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The Slipping Point

The Slipping Point

At some point in the evolution of even the most successful companies, an interesting thing happens – growth stalls.  Even the brightest and most experienced Entrepreneurs and managers are perplexed as the things they did to create the initial growth in the company no longer drive new revenues.  In fact if they stick with old methods and ideas things go from bad to worse as revenues and profits start to fall.  I call this moment of change a ‘slipping point’, and no business is immune to them.The reason that slipping points happen is that as companies grow their needs and markets change, but due to the slow and incremental nature of these changes they are hard to recognize until things have stalled out.The leadership skills that take a company from inception to $5 million in revenue are different than the leadership skills that are required to take a company from $5 million to $15 million.  The process of creating...
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Design Thinking and The Parable of the Fly Fisherman

Design Thinking and The Parable of the Fly Fisherman

Sunday night I got started reading my first book in a while (it is hard to get as much reading done when you're not riding the train for two hours a day). Luckily it is one that I've been looking forward to - Change by Design by Tim Brown (CEO of IDEO).  I have heard great things about the book before and I  heartily recommend it to anyone struggling with the 'old way' of creating in a corporate environment.  I believe that design thinking is simply a better term for us internal entrepreneurs who need to pitch a new approach in a more traditional company. It also reminds me of a great story that epitomizes the design thinking process - 'The Parable of the Fly Fisherman'. (more…)...
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Out Of The Box Opportunities

Out Of The Box Opportunities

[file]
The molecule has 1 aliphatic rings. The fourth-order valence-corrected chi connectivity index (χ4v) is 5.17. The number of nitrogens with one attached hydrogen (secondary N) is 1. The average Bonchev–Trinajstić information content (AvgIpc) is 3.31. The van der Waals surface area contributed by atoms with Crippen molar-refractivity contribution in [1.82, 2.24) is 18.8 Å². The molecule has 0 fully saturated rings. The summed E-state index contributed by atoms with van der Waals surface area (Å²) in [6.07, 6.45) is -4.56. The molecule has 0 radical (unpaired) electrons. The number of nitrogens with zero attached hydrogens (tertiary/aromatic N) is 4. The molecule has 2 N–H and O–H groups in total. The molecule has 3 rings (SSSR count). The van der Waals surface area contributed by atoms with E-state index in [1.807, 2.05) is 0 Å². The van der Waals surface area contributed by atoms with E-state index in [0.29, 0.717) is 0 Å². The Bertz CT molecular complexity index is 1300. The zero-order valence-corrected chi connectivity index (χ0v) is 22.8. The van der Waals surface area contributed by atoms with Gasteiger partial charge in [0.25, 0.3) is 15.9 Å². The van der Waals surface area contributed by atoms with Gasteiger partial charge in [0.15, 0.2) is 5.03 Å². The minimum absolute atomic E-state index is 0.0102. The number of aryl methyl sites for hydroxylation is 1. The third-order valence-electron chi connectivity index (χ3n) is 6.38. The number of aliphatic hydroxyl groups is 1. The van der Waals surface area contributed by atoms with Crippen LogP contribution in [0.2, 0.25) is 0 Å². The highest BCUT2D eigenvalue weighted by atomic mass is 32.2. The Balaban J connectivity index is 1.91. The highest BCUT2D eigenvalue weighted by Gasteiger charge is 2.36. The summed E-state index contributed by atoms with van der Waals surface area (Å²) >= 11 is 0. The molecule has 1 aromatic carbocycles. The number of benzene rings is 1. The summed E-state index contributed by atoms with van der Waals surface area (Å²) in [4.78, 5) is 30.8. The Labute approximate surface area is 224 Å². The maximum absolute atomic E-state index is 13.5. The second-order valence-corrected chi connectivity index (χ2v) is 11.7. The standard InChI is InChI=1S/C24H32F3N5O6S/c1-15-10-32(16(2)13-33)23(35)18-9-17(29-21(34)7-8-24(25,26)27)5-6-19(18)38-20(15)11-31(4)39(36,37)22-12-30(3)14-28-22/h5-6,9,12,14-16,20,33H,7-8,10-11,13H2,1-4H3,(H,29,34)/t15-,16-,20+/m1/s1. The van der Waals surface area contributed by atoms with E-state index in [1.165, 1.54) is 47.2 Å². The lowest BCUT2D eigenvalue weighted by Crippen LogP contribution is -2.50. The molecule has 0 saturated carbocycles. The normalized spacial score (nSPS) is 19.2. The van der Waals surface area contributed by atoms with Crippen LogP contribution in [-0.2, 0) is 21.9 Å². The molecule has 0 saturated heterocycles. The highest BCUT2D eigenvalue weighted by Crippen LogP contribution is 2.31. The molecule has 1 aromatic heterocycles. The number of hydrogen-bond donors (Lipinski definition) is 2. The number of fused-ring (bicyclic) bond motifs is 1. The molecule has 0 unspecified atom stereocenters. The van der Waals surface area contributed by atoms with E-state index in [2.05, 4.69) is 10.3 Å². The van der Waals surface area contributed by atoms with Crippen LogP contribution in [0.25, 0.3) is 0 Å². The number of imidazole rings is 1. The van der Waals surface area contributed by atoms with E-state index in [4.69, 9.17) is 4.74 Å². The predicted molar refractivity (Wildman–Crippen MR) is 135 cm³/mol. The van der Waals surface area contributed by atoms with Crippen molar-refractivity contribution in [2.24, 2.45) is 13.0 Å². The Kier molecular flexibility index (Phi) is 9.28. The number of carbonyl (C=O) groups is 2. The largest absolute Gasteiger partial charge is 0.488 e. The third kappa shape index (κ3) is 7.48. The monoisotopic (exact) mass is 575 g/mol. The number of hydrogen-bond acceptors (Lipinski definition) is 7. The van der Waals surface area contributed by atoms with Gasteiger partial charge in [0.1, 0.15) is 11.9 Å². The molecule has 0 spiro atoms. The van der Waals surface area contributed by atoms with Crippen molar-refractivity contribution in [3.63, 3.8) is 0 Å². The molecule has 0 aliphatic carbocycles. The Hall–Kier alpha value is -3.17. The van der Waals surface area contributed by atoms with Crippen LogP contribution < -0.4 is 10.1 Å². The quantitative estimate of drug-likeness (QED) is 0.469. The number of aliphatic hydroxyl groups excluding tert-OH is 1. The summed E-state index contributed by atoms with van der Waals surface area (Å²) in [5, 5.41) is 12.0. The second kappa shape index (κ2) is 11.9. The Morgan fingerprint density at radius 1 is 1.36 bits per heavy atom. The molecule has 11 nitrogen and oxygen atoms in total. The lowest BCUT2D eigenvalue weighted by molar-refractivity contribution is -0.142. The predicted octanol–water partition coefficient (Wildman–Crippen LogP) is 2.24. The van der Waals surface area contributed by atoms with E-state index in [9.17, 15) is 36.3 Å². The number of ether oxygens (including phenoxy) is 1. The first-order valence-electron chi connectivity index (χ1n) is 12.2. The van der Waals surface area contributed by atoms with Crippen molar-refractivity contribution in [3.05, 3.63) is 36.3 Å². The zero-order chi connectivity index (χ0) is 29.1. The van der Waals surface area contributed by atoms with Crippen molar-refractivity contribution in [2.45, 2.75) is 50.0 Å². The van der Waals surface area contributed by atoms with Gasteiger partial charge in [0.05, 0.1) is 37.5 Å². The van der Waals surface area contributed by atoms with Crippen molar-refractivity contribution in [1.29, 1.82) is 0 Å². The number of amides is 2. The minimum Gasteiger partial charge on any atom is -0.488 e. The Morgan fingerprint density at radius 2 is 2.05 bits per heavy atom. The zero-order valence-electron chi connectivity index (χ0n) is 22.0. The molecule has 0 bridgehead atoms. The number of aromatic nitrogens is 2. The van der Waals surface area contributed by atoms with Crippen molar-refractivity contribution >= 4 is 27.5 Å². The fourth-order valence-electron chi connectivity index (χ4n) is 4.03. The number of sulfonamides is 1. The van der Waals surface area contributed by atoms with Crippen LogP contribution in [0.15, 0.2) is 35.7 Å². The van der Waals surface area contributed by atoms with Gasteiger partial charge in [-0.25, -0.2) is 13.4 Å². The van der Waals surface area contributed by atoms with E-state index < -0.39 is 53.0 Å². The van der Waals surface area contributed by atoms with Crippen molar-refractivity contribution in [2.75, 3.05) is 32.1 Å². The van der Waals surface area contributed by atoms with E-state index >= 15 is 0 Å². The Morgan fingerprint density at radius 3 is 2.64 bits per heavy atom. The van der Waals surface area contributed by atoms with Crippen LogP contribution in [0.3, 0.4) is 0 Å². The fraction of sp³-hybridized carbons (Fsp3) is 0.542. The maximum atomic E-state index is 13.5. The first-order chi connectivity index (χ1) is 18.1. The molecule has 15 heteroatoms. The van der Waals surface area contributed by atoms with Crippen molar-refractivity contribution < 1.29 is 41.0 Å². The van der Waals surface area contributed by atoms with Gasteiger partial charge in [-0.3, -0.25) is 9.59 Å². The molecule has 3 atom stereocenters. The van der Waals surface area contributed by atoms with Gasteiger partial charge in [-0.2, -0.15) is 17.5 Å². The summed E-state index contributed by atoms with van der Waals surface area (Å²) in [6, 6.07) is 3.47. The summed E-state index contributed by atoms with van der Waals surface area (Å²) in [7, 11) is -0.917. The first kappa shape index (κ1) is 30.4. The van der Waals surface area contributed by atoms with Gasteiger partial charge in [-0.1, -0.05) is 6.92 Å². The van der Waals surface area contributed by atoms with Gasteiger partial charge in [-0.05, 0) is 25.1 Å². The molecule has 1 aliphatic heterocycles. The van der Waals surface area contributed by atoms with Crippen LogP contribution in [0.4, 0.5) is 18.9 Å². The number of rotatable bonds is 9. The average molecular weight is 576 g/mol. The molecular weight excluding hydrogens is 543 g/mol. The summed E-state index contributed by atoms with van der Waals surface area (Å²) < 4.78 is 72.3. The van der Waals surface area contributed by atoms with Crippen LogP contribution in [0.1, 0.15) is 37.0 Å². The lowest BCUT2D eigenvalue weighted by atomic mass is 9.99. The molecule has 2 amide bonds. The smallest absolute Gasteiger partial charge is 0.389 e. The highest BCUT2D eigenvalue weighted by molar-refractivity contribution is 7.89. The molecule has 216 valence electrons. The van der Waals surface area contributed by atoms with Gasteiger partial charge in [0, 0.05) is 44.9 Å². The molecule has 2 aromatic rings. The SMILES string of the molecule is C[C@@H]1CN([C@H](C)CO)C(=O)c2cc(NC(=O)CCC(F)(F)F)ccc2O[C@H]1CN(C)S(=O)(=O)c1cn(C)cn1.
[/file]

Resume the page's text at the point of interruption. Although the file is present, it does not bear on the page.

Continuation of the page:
There is a great article in this week's BusinessWeek magazine entitled 'Fertile Ground for Startups' that illustrates the opportunities that are at hand for truly innovative ideas in today's economy.  The article outlines that investment by angel investors and venture capitalists is up significantly over the first half of this year, and that as many as 50,000 new businesses will obtain some form of angel or venture investment in 2009 in the US.The article also highlights some of the ideas that are getting money, and there seems to be a pretty consistent theme - innovation gets investment.After the past 18-24 months of economic turmoil it shouldn't surprise anyone that it is innovation that is leading the way out of the mess.  Innovation has been a great buzzword for the past 10-15 years, but only a few of the really great companies have been able to really harness its power within their existing corporate frameworks, leaving much of the opportunity for the development...
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Appropriate Management Controls for Small Business

Appropriate Management Controls for Small Business

For those that read this blog regularly or who have spoken with me at one of the various networking events that I regularly participate in you know that my passion is in creating growth through value innovation, but I have had a couple of conversations in the past week with colleagues in other businesses about management controls so I thought I'd share my thoughts on specifically management controls and small business.One of my pet peeves (and one of the main reasons I haven't spent a lot of time in larger more bureaucratic organizations) is process for the sake of process, and I truly believe that management controls used poorly constitute exactly this problem.  One of the most innovation stifling innovations is the standard operating procedure, specifically if it implemented before there is a specific need for control or before an organization has grown to a size that would justify requiring that level of control.When speaking with one colleague he demonstrated for...
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Tips to be a more effective Networker

Tips to be a more effective Networker

As small business owners, one of the key sources of new business will be your network.  That means that the more effective you are at the art of networking, the more likely you are to generate quality leads and increase your business and professional footprint.  For those seeking new employment, the principles are the same but the target audience might differ.  I offer these tips not as someone who considers themselves as an expert in the art of networking, but as someone who is constantly learning and evolving - someone who is reaching for the stars and developing his networking skills to get there.First of all, I have to mention the best book that I have read on the subject and highly recommend that you go out and buy it and read it today:  Never Eat Alone by Keith Ferrazzi (click the link to go directly to Amazon.ca and buy it now).Let's get started with the tips:Yes You HAVE To Network Problem #1 for...